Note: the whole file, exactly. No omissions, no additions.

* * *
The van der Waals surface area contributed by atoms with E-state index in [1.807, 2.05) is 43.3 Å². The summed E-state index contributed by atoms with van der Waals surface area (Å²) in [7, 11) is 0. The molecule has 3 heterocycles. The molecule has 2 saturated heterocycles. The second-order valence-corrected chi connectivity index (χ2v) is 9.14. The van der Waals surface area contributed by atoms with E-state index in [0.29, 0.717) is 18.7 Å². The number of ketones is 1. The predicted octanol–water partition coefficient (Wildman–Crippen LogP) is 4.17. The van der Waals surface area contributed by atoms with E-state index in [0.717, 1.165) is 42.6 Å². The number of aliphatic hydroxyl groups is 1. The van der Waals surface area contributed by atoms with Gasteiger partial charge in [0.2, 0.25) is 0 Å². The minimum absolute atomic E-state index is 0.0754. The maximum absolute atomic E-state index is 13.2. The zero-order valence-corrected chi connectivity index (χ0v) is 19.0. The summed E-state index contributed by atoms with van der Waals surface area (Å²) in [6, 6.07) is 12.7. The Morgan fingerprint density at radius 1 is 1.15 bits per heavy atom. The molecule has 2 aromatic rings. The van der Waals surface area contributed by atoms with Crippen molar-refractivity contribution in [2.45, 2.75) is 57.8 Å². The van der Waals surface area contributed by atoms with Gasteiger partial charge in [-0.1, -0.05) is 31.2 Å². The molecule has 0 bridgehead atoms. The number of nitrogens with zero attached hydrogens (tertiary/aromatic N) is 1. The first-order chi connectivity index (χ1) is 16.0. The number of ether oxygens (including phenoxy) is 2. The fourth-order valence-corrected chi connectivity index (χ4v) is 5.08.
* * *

The van der Waals surface area contributed by atoms with E-state index in [1.807, 2.05) is 43.3 Å². The summed E-state index contributed by atoms with van der Waals surface area (Å²) in [7, 11) is 0. The molecule has 3 heterocycles. The molecule has 2 saturated heterocycles. The second-order valence-corrected chi connectivity index (χ2v) is 9.14. The van der Waals surface area contributed by atoms with E-state index in [0.29, 0.717) is 18.7 Å². The number of ketones is 1. The predicted octanol–water partition coefficient (Wildman–Crippen LogP) is 4.17. The van der Waals surface area contributed by atoms with E-state index in [0.717, 1.165) is 42.6 Å². The number of aliphatic hydroxyl groups is 1. The van der Waals surface area contributed by atoms with Gasteiger partial charge in [0.2, 0.25) is 0 Å². The minimum absolute atomic E-state index is 0.0754. The maximum absolute atomic E-state index is 13.2. The zero-order valence-corrected chi connectivity index (χ0v) is 19.0. The summed E-state index contributed by atoms with van der Waals surface area (Å²) in [6, 6.07) is 12.7. The Morgan fingerprint density at radius 1 is 1.15 bits per heavy atom. The molecule has 2 aromatic rings. The van der Waals surface area contributed by atoms with Crippen molar-refractivity contribution in [2.45, 2.75) is 57.8 Å². The van der Waals surface area contributed by atoms with Gasteiger partial charge in [-0.1, -0.05) is 31.2 Å². The molecule has 0 bridgehead atoms. The number of nitrogens with zero attached hydrogens (tertiary/aromatic N) is 1. The first-order chi connectivity index (χ1) is 16.0. The number of ether oxygens (including phenoxy) is 2. The fourth-order valence-corrected chi connectivity index (χ4v) is 5.08.